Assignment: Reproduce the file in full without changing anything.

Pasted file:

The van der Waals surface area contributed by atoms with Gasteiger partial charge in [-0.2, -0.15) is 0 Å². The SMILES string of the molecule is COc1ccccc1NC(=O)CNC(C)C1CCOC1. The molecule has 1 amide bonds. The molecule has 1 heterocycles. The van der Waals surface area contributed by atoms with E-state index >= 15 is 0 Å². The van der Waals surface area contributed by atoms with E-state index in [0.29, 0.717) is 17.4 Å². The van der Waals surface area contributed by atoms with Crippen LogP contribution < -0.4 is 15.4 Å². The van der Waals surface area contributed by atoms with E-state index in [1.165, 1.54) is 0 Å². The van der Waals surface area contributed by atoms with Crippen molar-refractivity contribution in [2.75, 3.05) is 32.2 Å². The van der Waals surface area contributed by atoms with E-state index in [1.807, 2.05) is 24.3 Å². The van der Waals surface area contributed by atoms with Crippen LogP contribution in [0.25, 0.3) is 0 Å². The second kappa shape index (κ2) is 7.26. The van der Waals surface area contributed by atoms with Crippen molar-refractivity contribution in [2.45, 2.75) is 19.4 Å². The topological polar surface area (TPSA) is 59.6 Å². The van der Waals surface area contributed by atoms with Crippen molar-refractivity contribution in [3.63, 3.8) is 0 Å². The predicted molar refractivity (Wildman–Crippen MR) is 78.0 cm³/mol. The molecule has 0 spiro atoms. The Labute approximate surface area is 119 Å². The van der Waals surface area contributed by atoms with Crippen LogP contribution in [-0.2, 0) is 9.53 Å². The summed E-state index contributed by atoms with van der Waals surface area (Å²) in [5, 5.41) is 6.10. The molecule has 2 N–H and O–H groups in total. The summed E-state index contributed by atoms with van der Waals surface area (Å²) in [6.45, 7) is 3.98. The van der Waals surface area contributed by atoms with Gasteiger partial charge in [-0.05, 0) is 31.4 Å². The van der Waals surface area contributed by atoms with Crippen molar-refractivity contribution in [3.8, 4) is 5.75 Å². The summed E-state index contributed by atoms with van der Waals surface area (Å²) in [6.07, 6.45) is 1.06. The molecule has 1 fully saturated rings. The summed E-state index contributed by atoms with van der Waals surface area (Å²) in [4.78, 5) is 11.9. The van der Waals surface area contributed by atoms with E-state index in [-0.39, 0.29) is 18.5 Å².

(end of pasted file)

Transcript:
The van der Waals surface area contributed by atoms with Gasteiger partial charge in [-0.2, -0.15) is 0 Å². The SMILES string of the molecule is COc1ccccc1NC(=O)CNC(C)C1CCOC1. The molecule has 1 amide bonds. The molecule has 1 heterocycles. The van der Waals surface area contributed by atoms with E-state index >= 15 is 0 Å². The van der Waals surface area contributed by atoms with E-state index in [0.29, 0.717) is 17.4 Å². The van der Waals surface area contributed by atoms with Crippen LogP contribution < -0.4 is 15.4 Å². The van der Waals surface area contributed by atoms with E-state index in [1.165, 1.54) is 0 Å². The van der Waals surface area contributed by atoms with Crippen molar-refractivity contribution in [2.75, 3.05) is 32.2 Å². The van der Waals surface area contributed by atoms with E-state index in [1.807, 2.05) is 24.3 Å². The van der Waals surface area contributed by atoms with Crippen LogP contribution in [0.25, 0.3) is 0 Å². The second kappa shape index (κ2) is 7.26. The van der Waals surface area contributed by atoms with Crippen molar-refractivity contribution in [2.45, 2.75) is 19.4 Å². The topological polar surface area (TPSA) is 59.6 Å². The van der Waals surface area contributed by atoms with Crippen molar-refractivity contribution in [3.63, 3.8) is 0 Å². The predicted molar refractivity (Wildman–Crippen MR) is 78.0 cm³/mol. The molecule has 0 spiro atoms. The Labute approximate surface area is 119 Å². The van der Waals surface area contributed by atoms with Crippen LogP contribution in [-0.2, 0) is 9.53 Å². The summed E-state index contributed by atoms with van der Waals surface area (Å²) in [5, 5.41) is 6.10. The molecule has 2 N–H and O–H groups in total. The summed E-state index contributed by atoms with van der Waals surface area (Å²) in [6.45, 7) is 3.98. The van der Waals surface area contributed by atoms with Gasteiger partial charge in [-0.05, 0) is 31.4 Å². The van der Waals surface area contributed by atoms with Crippen molar-refractivity contribution in [3.8, 4) is 5.75 Å². The summed E-state index contributed by atoms with van der Waals surface area (Å²) in [6.07, 6.45) is 1.06. The molecule has 1 fully saturated rings. The summed E-state index contributed by atoms with van der Waals surface area (Å²) in [4.78, 5) is 11.9. The van der Waals surface area contributed by atoms with E-state index in [-0.39, 0.29) is 18.5 Å².